The answer is simple. After having poured billions since 1980 into developing faster and more powerful microprocessors for the IBM PC-compatible industry, Intel no longer has the market to itself. Just as the IBM PC spawned clones, so too have the chips that power them.
Intel's current flagship chip, the 486DX found in top-of-the- range PCs, sells for more than dollars 300 but reportedly costs dollars 20 to make. Mark-ups like that make Intel the 10th most profitable big public company in the world in terms of net margin.
Up to 1990, Intel had it all. Now three competitors have emerged, prompting, among other responses, the 'Intel Inside' advertising campaign in an effort to make Intel to chips what Hoover was to vacuum cleaners.
Product differentiation has become necessary for Intel because, in classic fashion, a competitor's products are marketed as offering more power for less money. Consequently, Intel's prices for its 386DX range have been forced down by 43 per cent since American Micro Devices (AMD) launched its versions.
Intel challenged AMD in court, but lost because AMD had a licensing agreement with Intel. Name differentiation came next. Intel's Nick Wood, responsible for marketing the company's products throughout much of Europe, explains the company's view that the chip sold by competitor Cyrix as a 486 is really a souped-up 386, rather than a 486 proper. The influential Byte magazine agrees. There is obvious potential for customer confusion.
Some PC manufacturers, such as CompuAdd, a direct- mail operation, explain fully the differences and offer customers a choice of 486 processors. Others are less forthcoming, and still others, like Dell, the direct-mail market leader, remain firmly in the Intel-only camp.
A US court last year threw out Intel's complaint that competitors, by calling their chips '386' and '486', were infringing its copyright. You can't copyright a number, the court ruled.
Next came a change in the name of Intel's newest generation of microprocessor - after the 286, 386 and 486 comes the 'Pentium'. For those who know their Latin, the link is preserved. AMD and Cyrix, meanwhile, contemplate christening their equivalent processors, when launched, as 586s - confusing matters further. Another plank in the Intel strategy was a return to the courts, this time successfully, to assert that AMD was using Intel's microcode (the built-in program that makes a chip work) inside its version of the 486. So back to the drawing board for AMD - and a dead stop for a fledgeling competitor, Chips & Technologies, which decided to abandon 486 development altogether.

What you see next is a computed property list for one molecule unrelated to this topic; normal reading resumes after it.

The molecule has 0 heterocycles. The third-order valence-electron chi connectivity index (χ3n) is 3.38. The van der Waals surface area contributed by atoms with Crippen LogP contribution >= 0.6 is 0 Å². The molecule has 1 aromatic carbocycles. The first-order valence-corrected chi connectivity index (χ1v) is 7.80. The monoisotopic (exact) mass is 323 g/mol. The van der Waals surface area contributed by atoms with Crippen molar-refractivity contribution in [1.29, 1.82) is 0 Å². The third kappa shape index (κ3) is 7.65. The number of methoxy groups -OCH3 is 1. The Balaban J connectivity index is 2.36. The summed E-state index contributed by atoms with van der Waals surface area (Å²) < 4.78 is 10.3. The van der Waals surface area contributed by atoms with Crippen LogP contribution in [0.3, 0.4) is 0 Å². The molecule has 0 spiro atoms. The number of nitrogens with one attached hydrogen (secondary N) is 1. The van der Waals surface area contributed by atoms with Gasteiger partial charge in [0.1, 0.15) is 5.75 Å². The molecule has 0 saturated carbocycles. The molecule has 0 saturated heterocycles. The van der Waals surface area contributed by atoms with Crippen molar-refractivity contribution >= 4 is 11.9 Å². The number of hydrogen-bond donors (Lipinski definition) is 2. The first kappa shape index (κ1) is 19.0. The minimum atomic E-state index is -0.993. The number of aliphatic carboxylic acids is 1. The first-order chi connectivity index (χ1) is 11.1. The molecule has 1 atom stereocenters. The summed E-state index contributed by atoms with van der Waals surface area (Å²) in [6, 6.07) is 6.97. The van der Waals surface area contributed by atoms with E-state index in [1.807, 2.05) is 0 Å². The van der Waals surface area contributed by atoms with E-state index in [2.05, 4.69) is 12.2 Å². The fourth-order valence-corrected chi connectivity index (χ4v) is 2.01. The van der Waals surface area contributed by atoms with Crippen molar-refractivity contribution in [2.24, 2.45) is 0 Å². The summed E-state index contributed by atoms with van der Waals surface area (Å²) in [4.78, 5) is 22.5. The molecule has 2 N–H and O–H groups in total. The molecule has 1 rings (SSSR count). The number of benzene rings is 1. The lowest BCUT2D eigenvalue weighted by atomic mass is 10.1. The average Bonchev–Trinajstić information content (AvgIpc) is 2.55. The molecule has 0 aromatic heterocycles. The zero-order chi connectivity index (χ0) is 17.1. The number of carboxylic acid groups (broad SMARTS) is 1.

Analysts estimate it will take AMD at least six months to 'reverse engineer' a different microcode, and even then PC makers are likely to be cautious about adopting it. The breathing space will be welcomed by Intel, as it provides an opportunity to delay price cuts and consolidate market share.
The 'Intel Inside' campaign, according to Mr Wood, aims to to make an Intel processor 'a check-list item' in the minds of the customers, something they will use to cut through confusion about standardisation and compatibility.
Does it all really matter to the average business user? It is hard to say. Microprocessor technology is still evolving, and Intel itself still trips across obscure bugs in its products. With each chip containing several million transistors, this is not surprising. But it does raise subtle problems of competitor compatibility. A chip that meets an Intel specification may not perfectly emulate the Intel chip itself. So which should a manufacturer copy?
Intel is bound to profit from such debates in the minds of PC users, and the TV advertising campaign is doing its best to raise them.Reuse content